• Community Mental Health Block Grants
  • State welfare or child and family services funds
  • State mental health agency funds

The Suboxone treatment center is praised for its caring staff and supportive atmosphere. Patients appreciate the friendly, professional staff and comprehensive care. Most reviews are positive, with only minor concerns about wait times or cleanliness.

Highlights

  • Compassionate staff dedicated to patient recovery.
  • Flexible dosing for accessibility and convenience.
  • Comprehensive health services to monitor wellbeing.

Bicycle Health Suboxone Clinic

2828 N Central Ave 10th Floor, Phoenix, AZ 85004

4.7 out of 5 (19 reviews)

Reviewers applaud Bicycle Health's caring, nonjudgmental treatment of opioid addiction with Suboxone. They value the convenience of online consultations and fast response times. Many strongly recommend Bicycle Health for professionalism, compassion, and success in aiding those with addiction.

Highlights

  • Staff provide compassionate, judgment-free care.
  • Online access offers convenience without in-person visits.
  • Patients receive personalized support and treatment plans.

Recovery Rx

4350 N 19th Ave #1, Phoenix, AZ 85015

4.1 out of 5 (24 reviews)

Recovery RX is praised for its caring staff who treat patients with compassion, friendliness and respect. The clinic is recommended for those serious about recovery.

Highlights

  • Compassionate staff treat patients with dignity.
  • Friendly, caring staff make patients feel supported.
  • Clean, private facility with respectful care.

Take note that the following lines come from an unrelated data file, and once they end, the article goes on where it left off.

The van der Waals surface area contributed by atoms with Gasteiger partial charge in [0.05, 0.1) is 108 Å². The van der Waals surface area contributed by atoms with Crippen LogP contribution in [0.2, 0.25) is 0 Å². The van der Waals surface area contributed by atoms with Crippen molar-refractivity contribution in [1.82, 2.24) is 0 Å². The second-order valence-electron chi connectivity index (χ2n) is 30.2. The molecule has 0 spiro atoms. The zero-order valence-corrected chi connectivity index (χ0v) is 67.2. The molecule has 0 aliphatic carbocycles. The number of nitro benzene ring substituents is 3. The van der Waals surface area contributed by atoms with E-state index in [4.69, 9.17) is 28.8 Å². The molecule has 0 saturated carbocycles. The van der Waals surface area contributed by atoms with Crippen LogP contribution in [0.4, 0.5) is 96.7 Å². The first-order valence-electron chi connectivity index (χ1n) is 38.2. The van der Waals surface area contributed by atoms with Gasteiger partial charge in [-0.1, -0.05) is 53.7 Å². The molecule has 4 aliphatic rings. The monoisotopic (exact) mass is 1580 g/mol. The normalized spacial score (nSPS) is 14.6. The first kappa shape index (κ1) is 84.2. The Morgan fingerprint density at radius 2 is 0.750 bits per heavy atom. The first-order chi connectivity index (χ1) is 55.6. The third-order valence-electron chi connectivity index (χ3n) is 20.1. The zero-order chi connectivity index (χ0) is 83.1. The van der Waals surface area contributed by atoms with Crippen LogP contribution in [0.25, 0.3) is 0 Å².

Recovia Midtown

337 E Coronado Rd # 201, Phoenix, AZ 85004

4.6 out of 5 (11 reviews)

The Suboxone treatment center received very positive reviews for its caring, knowledgeable staff who empower and educate patients. Patients praised the center's safe, welcoming environment and ongoing support throughout recovery. The calm atmosphere, effective therapy methods, and dedicated staff helping those with mental health issues were also commended.

Highlights

  • Caring, patient staff go beyond to understand patients' concerns and empower recovery.
  • The program provides hope and tools for lasting change through a personalized approach.
  • Staff create a welcoming, understanding environment that supports patients through transition.

Direct2Recovery

5656 E Orange Blossom Ln #5, Phoenix, AZ 85018

4.5 out of 5 (12 reviews)

This Suboxone treatment center has a caring and supportive staff, including Dr. Flatley and his assistant Melissa. Patients appreciate their attentive, empathetic approach and prompt appointment reminders. The office is committed to addressing addiction issues and providing a supportive recovery environment.

Highlights

  • Staff provide attentive, compassionate care and support for patients' diverse needs.
  • The center fosters a judgement-free environment focused on recovery.
  • Staff assist patients with insurance, prescriptions, and go above and beyond to help.

Community Medical Services

2516 E University Dr Suite 150, Phoenix, AZ 85034

2.9 out of 5 (11 reviews)

Levels of Cares Offered
  • Intensive outpatient treatment
  • Outpatient
  • Outpatient methadone/buprenorphine or naltrexone treatment
  • Regular outpatient treatment
Insurance Accepted
  • Mixed Insurance
Payment Options
  • Federal military insurance
  • Cash or self-payment
  • or any government funding for substance use treatment programs
  • Federal

The Suboxone treatment center receives mostly positive reviews for their helpful staff and counselors. Some mention needing time to adjust and open up in therapy. One negative review involved a counselor sharing inappropriate personal details. Overall the center takes an efficient, proactive approach to treatment focused on helping people overcome addiction without judgment.

Highlights

  • The counseling staff receives positive reviews for their supportive approach and expertise.
  • The clinic aims to deliver efficient care with minimal wait times.

What is Suboxone?

Healthcare providers commonly use suboxone to treat opioid addiction. It’s a combination medication of buprenorphine and naloxone.